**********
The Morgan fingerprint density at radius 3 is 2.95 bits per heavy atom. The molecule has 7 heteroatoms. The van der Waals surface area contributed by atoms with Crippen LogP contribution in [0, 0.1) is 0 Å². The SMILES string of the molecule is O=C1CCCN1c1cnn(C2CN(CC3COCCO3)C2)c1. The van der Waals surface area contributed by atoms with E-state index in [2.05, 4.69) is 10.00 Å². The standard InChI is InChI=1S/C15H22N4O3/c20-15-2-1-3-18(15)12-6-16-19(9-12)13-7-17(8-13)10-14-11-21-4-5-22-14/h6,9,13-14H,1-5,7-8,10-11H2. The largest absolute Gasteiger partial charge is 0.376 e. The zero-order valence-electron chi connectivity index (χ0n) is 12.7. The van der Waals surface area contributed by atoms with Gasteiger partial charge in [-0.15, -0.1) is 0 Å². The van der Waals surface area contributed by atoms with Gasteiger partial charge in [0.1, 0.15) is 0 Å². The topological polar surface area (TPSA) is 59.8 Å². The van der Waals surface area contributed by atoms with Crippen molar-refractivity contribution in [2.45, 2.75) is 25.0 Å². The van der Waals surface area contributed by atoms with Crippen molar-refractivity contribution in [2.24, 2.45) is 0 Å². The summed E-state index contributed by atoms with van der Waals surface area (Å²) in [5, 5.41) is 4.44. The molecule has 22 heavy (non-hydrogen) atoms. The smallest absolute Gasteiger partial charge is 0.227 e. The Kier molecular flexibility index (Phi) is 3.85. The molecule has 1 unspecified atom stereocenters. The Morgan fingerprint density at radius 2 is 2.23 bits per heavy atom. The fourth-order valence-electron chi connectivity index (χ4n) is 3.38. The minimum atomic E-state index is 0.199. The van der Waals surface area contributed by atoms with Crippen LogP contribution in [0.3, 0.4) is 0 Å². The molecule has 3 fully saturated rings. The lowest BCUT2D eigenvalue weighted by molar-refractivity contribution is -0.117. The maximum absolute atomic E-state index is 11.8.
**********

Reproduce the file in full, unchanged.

The Morgan fingerprint density at radius 3 is 2.95 bits per heavy atom. The molecule has 7 heteroatoms. The van der Waals surface area contributed by atoms with Crippen LogP contribution in [0, 0.1) is 0 Å². The SMILES string of the molecule is O=C1CCCN1c1cnn(C2CN(CC3COCCO3)C2)c1. The van der Waals surface area contributed by atoms with E-state index in [2.05, 4.69) is 10.00 Å². The standard InChI is InChI=1S/C15H22N4O3/c20-15-2-1-3-18(15)12-6-16-19(9-12)13-7-17(8-13)10-14-11-21-4-5-22-14/h6,9,13-14H,1-5,7-8,10-11H2. The largest absolute Gasteiger partial charge is 0.376 e. The zero-order valence-electron chi connectivity index (χ0n) is 12.7. The van der Waals surface area contributed by atoms with Gasteiger partial charge in [-0.15, -0.1) is 0 Å². The van der Waals surface area contributed by atoms with Gasteiger partial charge in [0.1, 0.15) is 0 Å². The topological polar surface area (TPSA) is 59.8 Å². The van der Waals surface area contributed by atoms with Crippen molar-refractivity contribution in [2.45, 2.75) is 25.0 Å². The van der Waals surface area contributed by atoms with Crippen molar-refractivity contribution in [2.24, 2.45) is 0 Å². The summed E-state index contributed by atoms with van der Waals surface area (Å²) in [5, 5.41) is 4.44. The molecule has 22 heavy (non-hydrogen) atoms. The smallest absolute Gasteiger partial charge is 0.227 e. The Kier molecular flexibility index (Phi) is 3.85. The molecule has 1 unspecified atom stereocenters. The Morgan fingerprint density at radius 2 is 2.23 bits per heavy atom. The fourth-order valence-electron chi connectivity index (χ4n) is 3.38. The minimum atomic E-state index is 0.199. The van der Waals surface area contributed by atoms with Crippen LogP contribution in [0.3, 0.4) is 0 Å². The molecule has 3 fully saturated rings. The lowest BCUT2D eigenvalue weighted by molar-refractivity contribution is -0.117. The maximum absolute atomic E-state index is 11.8.